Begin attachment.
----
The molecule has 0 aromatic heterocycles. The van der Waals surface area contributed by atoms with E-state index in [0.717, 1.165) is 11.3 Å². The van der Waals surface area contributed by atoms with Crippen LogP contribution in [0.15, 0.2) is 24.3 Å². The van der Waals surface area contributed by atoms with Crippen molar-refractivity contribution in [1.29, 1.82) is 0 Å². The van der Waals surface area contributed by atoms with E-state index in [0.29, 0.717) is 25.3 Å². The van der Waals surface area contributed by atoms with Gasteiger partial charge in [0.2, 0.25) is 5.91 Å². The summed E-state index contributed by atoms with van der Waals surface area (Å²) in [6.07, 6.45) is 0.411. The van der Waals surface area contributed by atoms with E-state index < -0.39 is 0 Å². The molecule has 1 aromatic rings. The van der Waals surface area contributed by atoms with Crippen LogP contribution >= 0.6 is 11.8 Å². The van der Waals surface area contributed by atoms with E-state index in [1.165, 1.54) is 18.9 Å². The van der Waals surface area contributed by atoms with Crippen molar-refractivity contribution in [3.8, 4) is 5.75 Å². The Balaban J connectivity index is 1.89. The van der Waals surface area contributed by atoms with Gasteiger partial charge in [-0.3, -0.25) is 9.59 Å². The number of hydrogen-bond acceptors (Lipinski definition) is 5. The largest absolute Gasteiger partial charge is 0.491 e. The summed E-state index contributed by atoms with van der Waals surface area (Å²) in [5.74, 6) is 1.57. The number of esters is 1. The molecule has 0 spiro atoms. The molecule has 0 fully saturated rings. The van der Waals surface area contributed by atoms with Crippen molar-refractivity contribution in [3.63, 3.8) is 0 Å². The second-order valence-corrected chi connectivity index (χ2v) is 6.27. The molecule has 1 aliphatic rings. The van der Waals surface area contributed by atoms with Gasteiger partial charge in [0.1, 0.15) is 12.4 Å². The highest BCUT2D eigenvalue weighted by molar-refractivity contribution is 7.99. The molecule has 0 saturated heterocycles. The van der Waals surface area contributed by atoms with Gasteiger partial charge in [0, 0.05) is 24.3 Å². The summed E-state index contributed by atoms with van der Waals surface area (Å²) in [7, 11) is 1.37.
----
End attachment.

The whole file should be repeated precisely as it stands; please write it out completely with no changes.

The molecule has 0 aromatic heterocycles. The van der Waals surface area contributed by atoms with E-state index in [0.717, 1.165) is 11.3 Å². The van der Waals surface area contributed by atoms with Crippen LogP contribution in [0.15, 0.2) is 24.3 Å². The van der Waals surface area contributed by atoms with Crippen molar-refractivity contribution in [1.29, 1.82) is 0 Å². The van der Waals surface area contributed by atoms with E-state index in [0.29, 0.717) is 25.3 Å². The van der Waals surface area contributed by atoms with Gasteiger partial charge in [0.2, 0.25) is 5.91 Å². The summed E-state index contributed by atoms with van der Waals surface area (Å²) in [6.07, 6.45) is 0.411. The van der Waals surface area contributed by atoms with E-state index < -0.39 is 0 Å². The molecule has 1 aromatic rings. The van der Waals surface area contributed by atoms with Crippen LogP contribution >= 0.6 is 11.8 Å². The van der Waals surface area contributed by atoms with E-state index in [1.165, 1.54) is 18.9 Å². The van der Waals surface area contributed by atoms with Crippen molar-refractivity contribution in [3.8, 4) is 5.75 Å². The Balaban J connectivity index is 1.89. The van der Waals surface area contributed by atoms with Gasteiger partial charge in [-0.3, -0.25) is 9.59 Å². The number of hydrogen-bond acceptors (Lipinski definition) is 5. The largest absolute Gasteiger partial charge is 0.491 e. The summed E-state index contributed by atoms with van der Waals surface area (Å²) in [5.74, 6) is 1.57. The number of esters is 1. The molecule has 0 spiro atoms. The molecule has 0 fully saturated rings. The van der Waals surface area contributed by atoms with Crippen molar-refractivity contribution in [3.63, 3.8) is 0 Å². The second-order valence-corrected chi connectivity index (χ2v) is 6.27. The molecule has 1 aliphatic rings. The van der Waals surface area contributed by atoms with Gasteiger partial charge in [0.1, 0.15) is 12.4 Å². The highest BCUT2D eigenvalue weighted by molar-refractivity contribution is 7.99. The molecule has 0 saturated heterocycles. The van der Waals surface area contributed by atoms with Gasteiger partial charge in [0, 0.05) is 24.3 Å². The summed E-state index contributed by atoms with van der Waals surface area (Å²) in [7, 11) is 1.37.